"I have been thinking about getting married," he began abruptly; "and after having turned it all over, I have made up my mind it's not worth while."
She turned upon him for a single moment; but his radiant, kindly appearance would, under the circumstances, have disconcerted an angel, and she looked down again upon the ground in silence. He could see her tremble.
"I hope you don't mind," he went on, a little taken aback. "You ought not. I have turned it all over, and upon my soul there's nothing in it. We should never be one whit nearer than we are just now, and, if I am a wise man, nothing like so happy."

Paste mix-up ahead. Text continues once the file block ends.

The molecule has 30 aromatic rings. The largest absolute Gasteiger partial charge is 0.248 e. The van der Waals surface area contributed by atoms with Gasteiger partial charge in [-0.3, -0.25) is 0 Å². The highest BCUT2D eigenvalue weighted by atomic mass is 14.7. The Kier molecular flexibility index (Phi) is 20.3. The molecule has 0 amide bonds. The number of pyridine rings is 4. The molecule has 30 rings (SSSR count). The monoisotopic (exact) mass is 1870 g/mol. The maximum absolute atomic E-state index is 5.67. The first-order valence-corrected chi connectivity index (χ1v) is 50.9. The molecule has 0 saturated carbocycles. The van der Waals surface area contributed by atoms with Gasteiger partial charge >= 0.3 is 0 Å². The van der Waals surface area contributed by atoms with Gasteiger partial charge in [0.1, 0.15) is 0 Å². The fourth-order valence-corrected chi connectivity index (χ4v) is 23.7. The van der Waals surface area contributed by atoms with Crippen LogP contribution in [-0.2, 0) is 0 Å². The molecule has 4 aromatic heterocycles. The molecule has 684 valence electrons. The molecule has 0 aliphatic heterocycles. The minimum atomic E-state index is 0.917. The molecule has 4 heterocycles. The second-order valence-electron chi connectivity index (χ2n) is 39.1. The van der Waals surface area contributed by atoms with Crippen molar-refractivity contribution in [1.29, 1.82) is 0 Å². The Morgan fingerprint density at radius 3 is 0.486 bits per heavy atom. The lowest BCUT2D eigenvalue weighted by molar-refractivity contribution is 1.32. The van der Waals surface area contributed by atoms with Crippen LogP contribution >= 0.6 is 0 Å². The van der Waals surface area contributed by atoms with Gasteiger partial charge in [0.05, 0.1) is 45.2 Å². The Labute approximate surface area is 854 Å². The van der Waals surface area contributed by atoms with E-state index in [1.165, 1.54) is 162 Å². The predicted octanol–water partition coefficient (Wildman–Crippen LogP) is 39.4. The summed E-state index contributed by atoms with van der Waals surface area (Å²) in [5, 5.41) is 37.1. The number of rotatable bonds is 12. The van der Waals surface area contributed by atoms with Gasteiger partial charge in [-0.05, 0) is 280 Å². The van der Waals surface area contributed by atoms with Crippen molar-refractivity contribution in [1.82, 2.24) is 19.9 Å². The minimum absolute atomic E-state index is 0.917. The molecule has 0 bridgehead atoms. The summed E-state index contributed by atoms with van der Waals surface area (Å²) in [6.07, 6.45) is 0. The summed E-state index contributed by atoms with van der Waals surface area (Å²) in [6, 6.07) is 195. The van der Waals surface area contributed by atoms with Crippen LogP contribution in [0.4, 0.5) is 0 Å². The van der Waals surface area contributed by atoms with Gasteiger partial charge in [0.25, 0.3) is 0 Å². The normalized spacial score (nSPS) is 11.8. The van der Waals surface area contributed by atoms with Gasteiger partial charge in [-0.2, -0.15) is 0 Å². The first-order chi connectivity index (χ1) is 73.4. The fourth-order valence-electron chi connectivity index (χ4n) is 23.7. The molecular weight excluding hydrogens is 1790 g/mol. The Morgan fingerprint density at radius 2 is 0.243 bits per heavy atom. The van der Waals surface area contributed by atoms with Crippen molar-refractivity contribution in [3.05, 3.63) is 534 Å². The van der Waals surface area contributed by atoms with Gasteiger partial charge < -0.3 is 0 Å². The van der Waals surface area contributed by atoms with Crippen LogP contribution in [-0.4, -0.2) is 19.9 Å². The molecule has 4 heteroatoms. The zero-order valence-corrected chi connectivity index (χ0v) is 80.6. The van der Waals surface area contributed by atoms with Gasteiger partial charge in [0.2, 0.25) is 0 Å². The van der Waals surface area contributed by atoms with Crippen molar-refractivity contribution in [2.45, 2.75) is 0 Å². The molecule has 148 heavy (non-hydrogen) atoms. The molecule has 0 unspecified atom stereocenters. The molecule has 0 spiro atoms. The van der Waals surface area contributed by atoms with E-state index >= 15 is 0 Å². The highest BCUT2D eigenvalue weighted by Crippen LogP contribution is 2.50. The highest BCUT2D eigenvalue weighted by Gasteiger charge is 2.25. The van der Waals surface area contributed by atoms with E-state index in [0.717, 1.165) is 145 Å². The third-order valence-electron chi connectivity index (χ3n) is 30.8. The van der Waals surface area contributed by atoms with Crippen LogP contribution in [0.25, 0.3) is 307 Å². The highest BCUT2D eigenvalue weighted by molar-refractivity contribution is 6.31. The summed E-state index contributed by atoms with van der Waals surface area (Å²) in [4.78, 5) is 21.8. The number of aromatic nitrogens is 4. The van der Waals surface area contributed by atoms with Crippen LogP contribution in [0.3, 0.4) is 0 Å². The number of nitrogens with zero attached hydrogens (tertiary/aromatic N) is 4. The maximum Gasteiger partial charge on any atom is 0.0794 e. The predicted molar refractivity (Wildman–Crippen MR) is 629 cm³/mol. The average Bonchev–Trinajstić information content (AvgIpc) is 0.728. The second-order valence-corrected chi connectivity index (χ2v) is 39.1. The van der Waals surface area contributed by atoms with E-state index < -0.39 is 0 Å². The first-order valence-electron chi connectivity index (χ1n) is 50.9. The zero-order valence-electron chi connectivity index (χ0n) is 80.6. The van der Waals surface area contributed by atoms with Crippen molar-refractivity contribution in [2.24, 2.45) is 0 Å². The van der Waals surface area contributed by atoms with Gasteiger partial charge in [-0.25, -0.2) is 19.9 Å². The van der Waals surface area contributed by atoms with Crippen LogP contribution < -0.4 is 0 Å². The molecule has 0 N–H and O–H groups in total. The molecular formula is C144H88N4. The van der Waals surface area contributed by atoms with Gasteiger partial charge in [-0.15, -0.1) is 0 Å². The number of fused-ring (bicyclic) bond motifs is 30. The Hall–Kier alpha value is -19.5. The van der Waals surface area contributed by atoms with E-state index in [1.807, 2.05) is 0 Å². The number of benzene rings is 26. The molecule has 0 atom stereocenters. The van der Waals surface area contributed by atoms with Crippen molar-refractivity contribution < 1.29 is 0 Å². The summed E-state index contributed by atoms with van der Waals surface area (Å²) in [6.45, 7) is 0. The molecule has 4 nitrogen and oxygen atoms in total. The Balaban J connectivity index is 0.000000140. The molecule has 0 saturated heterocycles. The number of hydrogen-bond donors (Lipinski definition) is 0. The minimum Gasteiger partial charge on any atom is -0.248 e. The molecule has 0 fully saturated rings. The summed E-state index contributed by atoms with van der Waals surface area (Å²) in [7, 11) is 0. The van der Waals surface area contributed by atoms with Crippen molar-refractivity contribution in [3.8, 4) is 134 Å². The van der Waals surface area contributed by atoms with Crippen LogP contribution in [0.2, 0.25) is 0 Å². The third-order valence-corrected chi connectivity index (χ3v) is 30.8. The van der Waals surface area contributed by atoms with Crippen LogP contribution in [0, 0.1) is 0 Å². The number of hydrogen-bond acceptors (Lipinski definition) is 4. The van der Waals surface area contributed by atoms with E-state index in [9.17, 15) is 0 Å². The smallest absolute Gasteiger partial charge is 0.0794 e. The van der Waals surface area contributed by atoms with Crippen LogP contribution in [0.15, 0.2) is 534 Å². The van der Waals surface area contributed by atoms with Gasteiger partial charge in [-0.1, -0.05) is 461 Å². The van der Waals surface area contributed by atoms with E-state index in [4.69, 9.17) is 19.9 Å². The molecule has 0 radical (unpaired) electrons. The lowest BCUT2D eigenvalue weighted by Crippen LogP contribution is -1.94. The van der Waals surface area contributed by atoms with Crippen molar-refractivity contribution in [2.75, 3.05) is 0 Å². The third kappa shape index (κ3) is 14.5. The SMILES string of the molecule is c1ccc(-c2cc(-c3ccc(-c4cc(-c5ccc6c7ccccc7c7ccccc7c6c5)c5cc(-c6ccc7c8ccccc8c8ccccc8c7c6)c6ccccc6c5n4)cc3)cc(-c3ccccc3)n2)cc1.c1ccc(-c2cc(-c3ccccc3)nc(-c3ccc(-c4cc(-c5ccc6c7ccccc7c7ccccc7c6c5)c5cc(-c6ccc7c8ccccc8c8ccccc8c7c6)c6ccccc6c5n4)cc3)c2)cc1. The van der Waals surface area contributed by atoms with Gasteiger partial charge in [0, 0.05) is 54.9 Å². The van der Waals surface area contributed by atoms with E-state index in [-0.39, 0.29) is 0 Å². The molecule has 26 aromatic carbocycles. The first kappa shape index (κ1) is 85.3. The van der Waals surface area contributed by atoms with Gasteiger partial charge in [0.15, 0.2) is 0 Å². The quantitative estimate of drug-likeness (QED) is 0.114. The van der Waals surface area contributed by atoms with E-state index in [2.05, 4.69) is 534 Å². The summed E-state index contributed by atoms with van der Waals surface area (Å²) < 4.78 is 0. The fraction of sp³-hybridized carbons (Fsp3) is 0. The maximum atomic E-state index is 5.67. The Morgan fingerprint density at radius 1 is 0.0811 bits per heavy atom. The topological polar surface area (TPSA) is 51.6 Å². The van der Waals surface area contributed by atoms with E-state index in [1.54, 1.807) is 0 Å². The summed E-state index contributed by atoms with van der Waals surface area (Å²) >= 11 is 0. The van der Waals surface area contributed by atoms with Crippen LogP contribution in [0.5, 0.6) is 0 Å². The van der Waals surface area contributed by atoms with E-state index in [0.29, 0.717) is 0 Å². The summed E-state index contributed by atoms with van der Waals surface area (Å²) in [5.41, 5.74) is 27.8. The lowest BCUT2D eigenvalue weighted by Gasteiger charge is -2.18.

"It is unnecessary to go round about with me," she said. "I very well remember that you refused to commit yourself; and now that I see you were mistaken, and in reality have never cared for me, I can only feel sad that I have been so far misled."
"I ask your pardon," said Will stoutly; "you do not understand my meaning. As to whether I have ever loved you or not, I must leave that to others. But for one thing, my feeling is not changed; and for another, you may make it your boast that you have made my whole life and character something different from what they were. I mean what I say; no less. I do not think getting married is worth while. I would rather you went on living with your father, so that I could walk over and see you once, or maybe twice a week, as people go to church, and then we should both be all the happier between whiles. That's my notion. But I'll marry you if you will," he added.